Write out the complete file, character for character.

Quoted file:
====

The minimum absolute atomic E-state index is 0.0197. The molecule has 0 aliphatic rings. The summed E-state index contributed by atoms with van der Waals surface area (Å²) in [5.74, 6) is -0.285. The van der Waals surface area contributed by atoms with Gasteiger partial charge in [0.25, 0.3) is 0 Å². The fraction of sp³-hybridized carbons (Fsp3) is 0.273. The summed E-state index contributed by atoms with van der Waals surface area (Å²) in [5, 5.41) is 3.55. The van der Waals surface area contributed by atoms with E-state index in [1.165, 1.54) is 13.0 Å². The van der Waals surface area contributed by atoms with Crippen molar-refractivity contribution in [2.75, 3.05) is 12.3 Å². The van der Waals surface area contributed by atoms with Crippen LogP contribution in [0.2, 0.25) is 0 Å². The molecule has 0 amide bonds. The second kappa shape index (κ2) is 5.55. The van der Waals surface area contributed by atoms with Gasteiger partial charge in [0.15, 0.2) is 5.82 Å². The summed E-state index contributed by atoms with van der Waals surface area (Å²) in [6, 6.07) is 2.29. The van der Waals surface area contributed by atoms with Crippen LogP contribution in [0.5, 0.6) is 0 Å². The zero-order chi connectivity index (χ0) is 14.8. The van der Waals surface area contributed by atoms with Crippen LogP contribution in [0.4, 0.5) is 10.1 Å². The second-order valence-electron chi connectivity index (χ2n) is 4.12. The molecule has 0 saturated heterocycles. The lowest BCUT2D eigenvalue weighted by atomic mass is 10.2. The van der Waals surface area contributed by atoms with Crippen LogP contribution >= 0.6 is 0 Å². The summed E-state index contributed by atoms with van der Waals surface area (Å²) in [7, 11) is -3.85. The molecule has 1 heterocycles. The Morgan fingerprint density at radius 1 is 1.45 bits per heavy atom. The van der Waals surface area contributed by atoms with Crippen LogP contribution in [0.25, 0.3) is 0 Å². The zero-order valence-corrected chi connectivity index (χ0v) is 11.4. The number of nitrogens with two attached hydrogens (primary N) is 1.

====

The minimum absolute atomic E-state index is 0.0197. The molecule has 0 aliphatic rings. The summed E-state index contributed by atoms with van der Waals surface area (Å²) in [5.74, 6) is -0.285. The van der Waals surface area contributed by atoms with Gasteiger partial charge in [0.25, 0.3) is 0 Å². The fraction of sp³-hybridized carbons (Fsp3) is 0.273. The summed E-state index contributed by atoms with van der Waals surface area (Å²) in [5, 5.41) is 3.55. The van der Waals surface area contributed by atoms with E-state index in [1.165, 1.54) is 13.0 Å². The van der Waals surface area contributed by atoms with Crippen molar-refractivity contribution in [2.75, 3.05) is 12.3 Å². The van der Waals surface area contributed by atoms with Crippen LogP contribution in [0.2, 0.25) is 0 Å². The molecule has 0 amide bonds. The second kappa shape index (κ2) is 5.55. The van der Waals surface area contributed by atoms with Gasteiger partial charge in [0.15, 0.2) is 5.82 Å². The summed E-state index contributed by atoms with van der Waals surface area (Å²) in [6, 6.07) is 2.29. The van der Waals surface area contributed by atoms with Crippen LogP contribution in [0.5, 0.6) is 0 Å². The zero-order chi connectivity index (χ0) is 14.8. The van der Waals surface area contributed by atoms with Crippen LogP contribution in [0.4, 0.5) is 10.1 Å². The second-order valence-electron chi connectivity index (χ2n) is 4.12. The molecule has 0 saturated heterocycles. The lowest BCUT2D eigenvalue weighted by atomic mass is 10.2. The van der Waals surface area contributed by atoms with Crippen LogP contribution >= 0.6 is 0 Å². The summed E-state index contributed by atoms with van der Waals surface area (Å²) in [7, 11) is -3.85. The molecule has 1 heterocycles. The Morgan fingerprint density at radius 1 is 1.45 bits per heavy atom. The van der Waals surface area contributed by atoms with Crippen LogP contribution in [0.25, 0.3) is 0 Å². The zero-order valence-corrected chi connectivity index (χ0v) is 11.4. The number of nitrogens with two attached hydrogens (primary N) is 1.